6) Sept. 5, 2018, vs. Rangers (off Austin Bibens-Dirkx)
This home run is a perfect representation of just how unique of a player Ohtani is. It happened the very same day the Angels announced that Ohtani needed Tommy John surgery and shut him down as a pitcher for the remainder of his rookie year. For anyone else, it would have been the end of the season, period. But Ohtani is one of a kind. For him, it just meant he could play the game as the DH a few hours later and crush not one, but two home runs. This one, the first one, was a 107.3 mph, 45-degree moonshot -- the highest home run Ohtani has hit in his big league career. He had four hits in the game, including the two homers.
7) Aug. 18, 2021, vs. Tigers (Jose Cisnero)
Ohtani getting to the 40-home run milestone was an incredible achievement when you combine it with all the other round numbers he hit in 2021: 40 homers, 25 steals, 100 RBIs, 150 pitching strikeouts. There's never been a season like it in baseball history. Home run No. 40 was a 110.1 mph, 430-foot shot to deep right field at Comerica Park.
8) June 8, 2021, vs. Royals (off Kris Bubic)
470 feet. Four hundred seventy. We have to get Ohtani's biggest blast on the list. The best part of this home run has to be Michael A. Taylor, the center fielder, just standing still and staring up at the ball while it lands in the back of the bleachers. Of nearly 45,000 home runs hit in MLB since 2015, only 142 have gone 470 feet or farther. That's 0.3%. You need top-of-the-scale power to hit a home run that far in a game. This is Ohtani's longest career homer … so far.
9) April 6, 2018, vs. A's (off Daniel Gossett)
Ohtani's first big home run. He'd only been in the Major Leagues for a week. He hit his first career homer three days before, and he homered off reigning Cy Young Award winner Corey Kluber two days before. Those were the first signs Ohtani was for real … and after this homer, there was no doubt: 112.4 mph off the bat, 449 feet to the rocks in dead center at Angel Stadium. A beautiful home run that showcased that Ohtani had elite MLB power for the first time.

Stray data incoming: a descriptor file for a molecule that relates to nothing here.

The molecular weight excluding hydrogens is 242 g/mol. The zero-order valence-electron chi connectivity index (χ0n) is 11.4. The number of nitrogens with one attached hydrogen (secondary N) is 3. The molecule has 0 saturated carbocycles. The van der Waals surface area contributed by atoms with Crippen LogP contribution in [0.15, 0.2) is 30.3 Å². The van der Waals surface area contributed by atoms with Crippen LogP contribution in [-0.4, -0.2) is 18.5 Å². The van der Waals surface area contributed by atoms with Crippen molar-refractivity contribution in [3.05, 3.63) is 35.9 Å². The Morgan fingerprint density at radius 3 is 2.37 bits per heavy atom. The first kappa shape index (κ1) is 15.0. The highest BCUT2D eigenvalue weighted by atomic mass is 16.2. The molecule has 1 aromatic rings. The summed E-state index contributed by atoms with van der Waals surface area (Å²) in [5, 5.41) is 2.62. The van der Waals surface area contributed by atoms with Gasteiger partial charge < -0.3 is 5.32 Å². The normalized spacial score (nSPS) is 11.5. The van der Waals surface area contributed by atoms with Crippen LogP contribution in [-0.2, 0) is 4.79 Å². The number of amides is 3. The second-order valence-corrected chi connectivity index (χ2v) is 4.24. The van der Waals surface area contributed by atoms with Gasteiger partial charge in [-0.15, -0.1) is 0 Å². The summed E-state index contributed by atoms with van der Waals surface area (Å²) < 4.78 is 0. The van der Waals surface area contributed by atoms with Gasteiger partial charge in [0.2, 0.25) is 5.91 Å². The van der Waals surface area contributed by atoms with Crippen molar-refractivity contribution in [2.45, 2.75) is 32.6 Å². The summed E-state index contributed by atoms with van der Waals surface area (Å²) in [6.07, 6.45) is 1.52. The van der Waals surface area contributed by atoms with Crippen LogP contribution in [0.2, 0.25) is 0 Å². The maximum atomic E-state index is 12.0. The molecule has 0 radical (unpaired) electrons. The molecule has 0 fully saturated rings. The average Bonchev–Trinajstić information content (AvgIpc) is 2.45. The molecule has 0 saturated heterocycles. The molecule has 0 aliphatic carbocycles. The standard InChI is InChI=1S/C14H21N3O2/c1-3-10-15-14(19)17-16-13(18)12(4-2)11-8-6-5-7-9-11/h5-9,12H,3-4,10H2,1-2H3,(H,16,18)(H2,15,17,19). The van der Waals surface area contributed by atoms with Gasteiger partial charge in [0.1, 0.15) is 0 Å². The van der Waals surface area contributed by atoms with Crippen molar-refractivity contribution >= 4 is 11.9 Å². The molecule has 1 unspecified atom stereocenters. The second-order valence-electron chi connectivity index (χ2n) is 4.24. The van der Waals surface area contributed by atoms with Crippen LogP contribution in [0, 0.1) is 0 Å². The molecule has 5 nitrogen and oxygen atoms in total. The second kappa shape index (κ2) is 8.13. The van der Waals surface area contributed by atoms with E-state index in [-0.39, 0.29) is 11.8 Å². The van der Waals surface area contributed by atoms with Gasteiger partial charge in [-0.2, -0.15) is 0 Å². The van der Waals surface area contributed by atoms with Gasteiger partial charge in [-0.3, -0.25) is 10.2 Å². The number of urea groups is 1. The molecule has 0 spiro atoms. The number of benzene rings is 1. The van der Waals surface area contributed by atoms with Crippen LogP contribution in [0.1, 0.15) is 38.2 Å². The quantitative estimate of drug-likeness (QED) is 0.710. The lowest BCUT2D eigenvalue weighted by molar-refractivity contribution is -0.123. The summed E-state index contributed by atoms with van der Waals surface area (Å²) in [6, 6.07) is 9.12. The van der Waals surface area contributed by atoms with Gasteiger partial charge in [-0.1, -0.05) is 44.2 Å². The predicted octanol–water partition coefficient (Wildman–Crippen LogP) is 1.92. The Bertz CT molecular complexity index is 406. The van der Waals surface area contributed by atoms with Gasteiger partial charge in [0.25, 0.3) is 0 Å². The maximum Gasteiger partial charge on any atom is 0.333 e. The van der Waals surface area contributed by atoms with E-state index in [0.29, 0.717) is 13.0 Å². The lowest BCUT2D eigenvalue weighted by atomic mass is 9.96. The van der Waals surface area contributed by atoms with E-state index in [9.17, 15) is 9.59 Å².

10) May 9, 2022, vs. Rays (off Calvin Faucher)
As great as he was in his MVP season in 2021, as great as he was in his Rookie of the Year season in 2018, as great as he was in Japan, Ohtani had never done one thing in his professional baseball career: hit a grand slam. He finally checked that box in 2022 with an opposite-field slam against the Rays at the Big A. It was his first grand slam in either MLB or Nippon Professional Baseball, as he never hit one in his five seasons with the Hokkaido Nippon-Ham Fighters.
Honorable mention: March 14, 2022 vs. A's (off Adam Oller)
The first major career home run milestone is No. 100, and Ohtani reached it in an Angels rout of the A's at the Oakland Coliseum. He became the third Japanese player to hit 100 home runs in the Major Leagues, after Matsui (175) and Ichiro (117), and just the second player in Major League history with 100 home runs as a hitter and 250 strikeouts as a pitcher, along with Babe Ruth. "One hundred is a big number and I'm proud of it," Ohtani said after the game, but added: "I'm planning on hitting more."